Shekhar Gulati is a Java Consultant with over 5 years experience.He is currently working with Xebia India an Agile Software Development company.The postings on this site and on his blog are his own and do not necessarily represent opinion of his employer. His own blog is at http://whyjava.wordpress.com/ and you can follow him on twitter here. Shekhar has posted 25 posts at DZone. View Full User Profile

Generics and Covariant Overriding breaks backward compatibility-- How to fix it?

02.09.2011
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Generics and Covariant Overriding are very useful features which were added to Java 5. Generics allows a type or method to operate on objects of various types while providing compile-time type safety whereas Covariant overriding allows changing the method return type to subtype of the return type of the super class method when overriding it in a sub-class. Both of these features help in designing type safe clean API's. Whenever you are designing a new API or redesigning your legacy code which is not currently used by anyone, you do not have to worry about binary compatibility as no one is using it and changing it will not break the binary compatibility. But usually there are number of clients or consumers of your API who have to be recompiled to work with the new code otherwise binary compatibility will break. For example, in legacy code you have the following code
public class MyService{
public A getA(){
return new A();
}
}

and in the new redesigned code you changed the code so that it return subtype of A called ASubtype.

public class MyService{
public ASubtype getA(){
return new ASubtype();
}
}

In the above code snippet if the client were using the legacy version of getA() method which was returning A then they have to be recompiled in order for them to work with new getA() method which is returning subtype of A . The same is true when we generify our code. For example, suppose we have a class MyService which implements an interface Service as shown below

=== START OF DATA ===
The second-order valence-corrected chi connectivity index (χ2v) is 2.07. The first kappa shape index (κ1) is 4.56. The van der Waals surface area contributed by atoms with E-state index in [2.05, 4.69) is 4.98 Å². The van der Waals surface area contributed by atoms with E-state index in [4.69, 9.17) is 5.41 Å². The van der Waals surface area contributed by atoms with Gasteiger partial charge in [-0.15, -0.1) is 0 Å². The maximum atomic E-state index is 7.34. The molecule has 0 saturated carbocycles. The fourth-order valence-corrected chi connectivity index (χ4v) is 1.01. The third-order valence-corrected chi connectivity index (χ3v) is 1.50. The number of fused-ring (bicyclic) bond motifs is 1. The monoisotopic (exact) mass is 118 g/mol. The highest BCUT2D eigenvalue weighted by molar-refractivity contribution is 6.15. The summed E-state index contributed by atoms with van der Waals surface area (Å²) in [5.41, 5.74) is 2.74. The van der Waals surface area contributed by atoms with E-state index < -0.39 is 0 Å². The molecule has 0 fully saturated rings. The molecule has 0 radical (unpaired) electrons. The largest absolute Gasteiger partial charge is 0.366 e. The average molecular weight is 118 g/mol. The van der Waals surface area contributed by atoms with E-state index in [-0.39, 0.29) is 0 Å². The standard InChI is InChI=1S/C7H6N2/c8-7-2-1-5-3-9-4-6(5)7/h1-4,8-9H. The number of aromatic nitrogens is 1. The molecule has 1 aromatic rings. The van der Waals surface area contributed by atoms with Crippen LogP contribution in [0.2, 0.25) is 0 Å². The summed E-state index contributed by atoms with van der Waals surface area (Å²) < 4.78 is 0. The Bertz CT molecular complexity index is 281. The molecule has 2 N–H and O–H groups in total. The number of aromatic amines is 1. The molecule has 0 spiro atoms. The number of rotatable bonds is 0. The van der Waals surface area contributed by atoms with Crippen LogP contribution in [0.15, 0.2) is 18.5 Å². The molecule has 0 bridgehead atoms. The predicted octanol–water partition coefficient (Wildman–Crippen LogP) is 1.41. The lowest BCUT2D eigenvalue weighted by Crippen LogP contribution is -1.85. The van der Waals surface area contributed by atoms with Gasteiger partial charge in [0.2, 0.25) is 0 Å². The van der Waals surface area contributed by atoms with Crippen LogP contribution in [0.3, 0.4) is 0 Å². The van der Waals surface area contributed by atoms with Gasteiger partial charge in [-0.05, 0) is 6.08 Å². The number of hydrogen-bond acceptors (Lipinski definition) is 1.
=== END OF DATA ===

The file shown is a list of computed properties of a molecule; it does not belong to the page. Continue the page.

public interface Service {

String getMessage(Object request);

}

public class ExampleService implements Service {

public String getMessage(Object request) {
return "Hello world!";
}

}

When we generify the code(as shown below) i.e. we add type parameter T to Service interface and the ExampleService which implements the generic Service interface now have getMessage() method which takes String argument instead of Object . Now all the clients of the ExampleService API will need to be recompiled against the new signature otherwise binary compatibility will break.

public interface Service<T> {
String getMessage(T request);
}

public class ExampleService implements Service {
public String getMessage(String request) {
return "Hello world!";
}
}

This leads to an interesting question how it works in standard Java code. The same problem should have occurred when interfaces like Comparable or Comparator and many others were generified because they also used to take Object as arguments and they were generified to take T type parameter.  But the classes like Integer, String, etc. which implement these interfaces still remain binary compatible. I found the answer how binary compatibility is maintained in Java SDK while reading Java Generics and Collections Book. Java Generics and Collections book is a great reference for learning Generics. In Java SDK this problem is solved by adding additional methods to the class files. These methods are generated automatically by compiler and are called bridges. So, the compiled class file will contain two version of the method one that takes type parameter specified by implementing class i.e., Integer or String and other that take Object as argument.The one that takes Object as argument is added by the compiler. You can find the same by de-compiling the Integer or String class. De-compiled version of Integer class is as shown below contains two version of compareTo method as shown below

public int compareTo(Integer integer){
int i = value;
int j = integer.value;
return i >= j ? ((int) (i != j ? 1 : 0)) : -1;
}

public volatile int compareTo(Object obj){
return compareTo((Integer)obj);
}

As you can see above the decompiled version of Integer class has two version of compareTo() method. The first compareTo(Integer integer) is the one which exists in the source code of Integer class but the second method compareTo(Object obj) is a bridge method which is added by compiler. This is how binary compatibility is maintained by Java.

But how can we maintain binary compatibility of our code?

It is great that JDK maintains binary compatibility but how can we maintain binary compatibility of the code that we write. Is there a way to generate bridge methods for the code that we have written?